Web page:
Indian Property Developers Vow To Feed Laborers Amid Lockdown
(Bloomberg) -- Property developers across India’s big cities have been asked to ensure their laborers have enough to eat, even though construction may have halted under a government-imposed lockdown to fight the coronavirus outbreak.
The Hiranandani Group has organized 15 days of food rations for more than 4,000 laborers across sites. Oberoi Realty Ltd. will continue to pay its staff, and Boman Irani, vice president at the Confederation of Real Estate Developers’ Associations of India, said large contracting companies, such as Larsen & Toubro Ltd. and Shapoorji Pallonji group, have been asked to provide for their workers.
“All developers are trying to look after their laborers as a first priority,” Niranjan Hiranandani, president of the National Real Estate Development Council, said by phone. “We are also sanitizing sites and providing laborers with soaps and sanitizers so that they can protect themselves.”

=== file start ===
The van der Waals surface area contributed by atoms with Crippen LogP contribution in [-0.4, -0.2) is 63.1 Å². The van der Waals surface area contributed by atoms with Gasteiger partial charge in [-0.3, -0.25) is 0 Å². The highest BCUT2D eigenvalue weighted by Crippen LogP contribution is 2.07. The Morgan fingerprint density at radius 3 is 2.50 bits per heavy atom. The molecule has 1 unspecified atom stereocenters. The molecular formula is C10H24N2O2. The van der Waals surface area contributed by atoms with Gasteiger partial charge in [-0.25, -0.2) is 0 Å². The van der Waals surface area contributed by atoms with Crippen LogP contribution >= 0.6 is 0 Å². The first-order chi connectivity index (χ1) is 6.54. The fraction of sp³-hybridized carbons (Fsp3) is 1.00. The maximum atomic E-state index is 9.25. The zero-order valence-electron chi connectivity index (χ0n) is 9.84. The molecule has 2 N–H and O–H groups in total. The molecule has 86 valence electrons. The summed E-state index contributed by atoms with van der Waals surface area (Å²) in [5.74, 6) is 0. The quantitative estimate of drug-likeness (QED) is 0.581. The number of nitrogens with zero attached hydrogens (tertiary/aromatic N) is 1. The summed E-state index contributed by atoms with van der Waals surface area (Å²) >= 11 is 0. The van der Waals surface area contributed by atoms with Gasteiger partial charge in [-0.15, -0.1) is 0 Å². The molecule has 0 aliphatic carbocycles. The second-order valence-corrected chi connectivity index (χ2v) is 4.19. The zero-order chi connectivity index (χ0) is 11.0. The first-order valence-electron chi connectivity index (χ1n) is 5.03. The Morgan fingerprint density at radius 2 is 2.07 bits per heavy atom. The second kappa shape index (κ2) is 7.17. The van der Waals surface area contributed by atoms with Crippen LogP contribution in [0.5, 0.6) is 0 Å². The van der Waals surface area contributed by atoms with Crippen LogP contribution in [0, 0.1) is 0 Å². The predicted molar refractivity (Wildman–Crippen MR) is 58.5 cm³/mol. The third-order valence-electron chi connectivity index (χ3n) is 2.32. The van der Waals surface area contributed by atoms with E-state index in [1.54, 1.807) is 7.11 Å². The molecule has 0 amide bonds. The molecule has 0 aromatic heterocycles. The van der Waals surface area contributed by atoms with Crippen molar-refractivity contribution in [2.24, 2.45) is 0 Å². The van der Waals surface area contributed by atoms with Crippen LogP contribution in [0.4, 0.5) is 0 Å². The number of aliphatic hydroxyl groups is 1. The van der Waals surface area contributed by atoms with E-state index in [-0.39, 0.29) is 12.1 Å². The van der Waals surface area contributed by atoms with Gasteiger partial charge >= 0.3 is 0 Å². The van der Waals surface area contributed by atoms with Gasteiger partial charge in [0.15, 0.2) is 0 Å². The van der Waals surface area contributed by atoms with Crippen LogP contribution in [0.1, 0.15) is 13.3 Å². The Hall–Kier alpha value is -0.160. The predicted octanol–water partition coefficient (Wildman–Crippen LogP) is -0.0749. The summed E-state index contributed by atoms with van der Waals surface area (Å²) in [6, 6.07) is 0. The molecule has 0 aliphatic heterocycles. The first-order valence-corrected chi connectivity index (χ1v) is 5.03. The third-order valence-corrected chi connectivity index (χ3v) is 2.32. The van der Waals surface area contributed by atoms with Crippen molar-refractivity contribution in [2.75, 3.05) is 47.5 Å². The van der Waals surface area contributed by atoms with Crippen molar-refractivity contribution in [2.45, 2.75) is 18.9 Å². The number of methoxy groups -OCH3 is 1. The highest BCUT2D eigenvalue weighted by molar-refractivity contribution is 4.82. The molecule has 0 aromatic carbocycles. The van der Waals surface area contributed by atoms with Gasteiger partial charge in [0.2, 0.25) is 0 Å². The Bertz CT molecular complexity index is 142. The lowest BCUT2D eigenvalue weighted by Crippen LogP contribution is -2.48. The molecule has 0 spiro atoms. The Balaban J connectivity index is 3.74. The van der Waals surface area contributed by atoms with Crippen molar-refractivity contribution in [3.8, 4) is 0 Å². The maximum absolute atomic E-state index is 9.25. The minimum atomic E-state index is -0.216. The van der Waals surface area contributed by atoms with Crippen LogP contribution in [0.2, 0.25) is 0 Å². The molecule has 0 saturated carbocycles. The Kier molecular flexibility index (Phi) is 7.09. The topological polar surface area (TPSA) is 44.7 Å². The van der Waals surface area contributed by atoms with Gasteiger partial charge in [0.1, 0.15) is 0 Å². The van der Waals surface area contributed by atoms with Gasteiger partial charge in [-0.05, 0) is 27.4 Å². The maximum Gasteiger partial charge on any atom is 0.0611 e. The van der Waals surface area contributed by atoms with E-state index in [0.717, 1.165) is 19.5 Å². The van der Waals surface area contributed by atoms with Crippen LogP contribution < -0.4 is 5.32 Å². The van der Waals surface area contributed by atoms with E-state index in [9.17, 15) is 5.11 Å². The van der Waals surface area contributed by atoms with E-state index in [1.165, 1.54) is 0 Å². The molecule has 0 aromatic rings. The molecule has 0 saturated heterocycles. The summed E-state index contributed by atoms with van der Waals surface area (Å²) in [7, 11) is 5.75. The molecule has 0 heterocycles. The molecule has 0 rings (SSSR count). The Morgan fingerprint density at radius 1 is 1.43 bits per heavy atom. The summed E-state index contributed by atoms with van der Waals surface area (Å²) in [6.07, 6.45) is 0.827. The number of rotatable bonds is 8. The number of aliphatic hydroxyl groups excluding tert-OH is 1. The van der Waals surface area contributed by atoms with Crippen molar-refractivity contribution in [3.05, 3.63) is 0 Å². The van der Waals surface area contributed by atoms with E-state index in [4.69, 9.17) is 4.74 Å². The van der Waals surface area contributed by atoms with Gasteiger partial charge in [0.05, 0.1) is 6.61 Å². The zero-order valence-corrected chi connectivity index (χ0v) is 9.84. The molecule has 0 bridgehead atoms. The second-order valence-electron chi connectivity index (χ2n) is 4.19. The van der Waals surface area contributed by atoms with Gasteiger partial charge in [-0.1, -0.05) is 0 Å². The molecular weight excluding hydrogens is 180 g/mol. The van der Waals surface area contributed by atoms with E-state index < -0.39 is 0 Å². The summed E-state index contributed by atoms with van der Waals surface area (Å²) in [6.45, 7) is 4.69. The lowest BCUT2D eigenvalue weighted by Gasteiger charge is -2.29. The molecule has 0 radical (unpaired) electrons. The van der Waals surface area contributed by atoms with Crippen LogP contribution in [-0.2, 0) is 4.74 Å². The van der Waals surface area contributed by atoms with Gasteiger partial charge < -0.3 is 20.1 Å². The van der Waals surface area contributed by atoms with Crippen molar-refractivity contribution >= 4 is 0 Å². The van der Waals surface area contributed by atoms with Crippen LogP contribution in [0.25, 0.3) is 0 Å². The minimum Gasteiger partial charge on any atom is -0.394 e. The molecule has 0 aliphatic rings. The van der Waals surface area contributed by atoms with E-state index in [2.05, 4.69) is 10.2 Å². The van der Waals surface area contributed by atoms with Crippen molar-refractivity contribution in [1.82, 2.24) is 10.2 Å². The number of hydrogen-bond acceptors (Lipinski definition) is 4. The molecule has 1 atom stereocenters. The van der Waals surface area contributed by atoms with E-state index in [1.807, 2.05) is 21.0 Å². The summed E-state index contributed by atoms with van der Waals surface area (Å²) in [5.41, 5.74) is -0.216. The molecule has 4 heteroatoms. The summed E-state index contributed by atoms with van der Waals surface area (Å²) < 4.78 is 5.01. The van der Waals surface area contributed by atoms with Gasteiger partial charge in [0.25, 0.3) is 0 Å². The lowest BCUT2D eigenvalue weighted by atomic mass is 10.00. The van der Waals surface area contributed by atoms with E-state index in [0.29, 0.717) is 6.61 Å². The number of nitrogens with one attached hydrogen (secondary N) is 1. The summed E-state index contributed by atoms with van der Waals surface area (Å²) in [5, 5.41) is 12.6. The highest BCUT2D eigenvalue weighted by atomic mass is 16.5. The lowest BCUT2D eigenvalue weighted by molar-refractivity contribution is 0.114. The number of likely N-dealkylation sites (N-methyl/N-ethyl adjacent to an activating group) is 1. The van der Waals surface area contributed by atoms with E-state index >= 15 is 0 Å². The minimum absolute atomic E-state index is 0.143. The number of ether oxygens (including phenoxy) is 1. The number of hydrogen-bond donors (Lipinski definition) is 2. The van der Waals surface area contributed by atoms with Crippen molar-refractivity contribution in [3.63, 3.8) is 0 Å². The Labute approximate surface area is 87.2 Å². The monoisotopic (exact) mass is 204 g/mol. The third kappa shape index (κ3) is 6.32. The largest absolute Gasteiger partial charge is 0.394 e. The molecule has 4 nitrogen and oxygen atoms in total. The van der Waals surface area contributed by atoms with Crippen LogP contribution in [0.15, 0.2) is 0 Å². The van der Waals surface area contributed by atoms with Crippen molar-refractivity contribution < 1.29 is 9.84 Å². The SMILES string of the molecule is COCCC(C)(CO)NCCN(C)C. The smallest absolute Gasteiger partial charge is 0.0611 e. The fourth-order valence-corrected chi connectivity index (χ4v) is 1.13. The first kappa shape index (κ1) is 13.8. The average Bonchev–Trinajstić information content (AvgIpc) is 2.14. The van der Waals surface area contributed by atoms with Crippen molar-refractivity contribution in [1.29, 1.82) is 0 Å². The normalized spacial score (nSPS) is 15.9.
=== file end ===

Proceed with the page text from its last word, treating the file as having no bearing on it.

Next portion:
India’s construction sector is the nation’s biggest job-creator, employing large numbers of workers who are typically paid a daily wage in cash. These laborers often live on the build site during a project, often with their families, and are part of India’s vast informal economy most vulnerable to the shutdown.
Hiranandani said he isn’t yet aware of how specifically developers will pay for this food. India’s government on Monday allowed companies to fight the coronavirus outbreak by dipping into a pool of cash firms are mandated to keep aside for Corporate Social Responsibility spending, but Hiranandani said developers will spend irrespective of any benefits.
Developers expect the work shutdown will hit sales in coming quarters, worsening the outlook for an industry already hit by government policies including the cash ban in 2016, a new goods and services tax, and stricter completion rules. Hiranandani said the sector has sought relief such as the ability to reschedule loan repayments, a one-time rollover for debt restructuring, and deep interest rate cuts.
“I believe there will be a delay in sales. But we don’t deal in perishable commodities so we don’t lose anything,” said Oberoi Realty Chairman Vikas Oberoi. “Purchasing will all come back once all this settles.”
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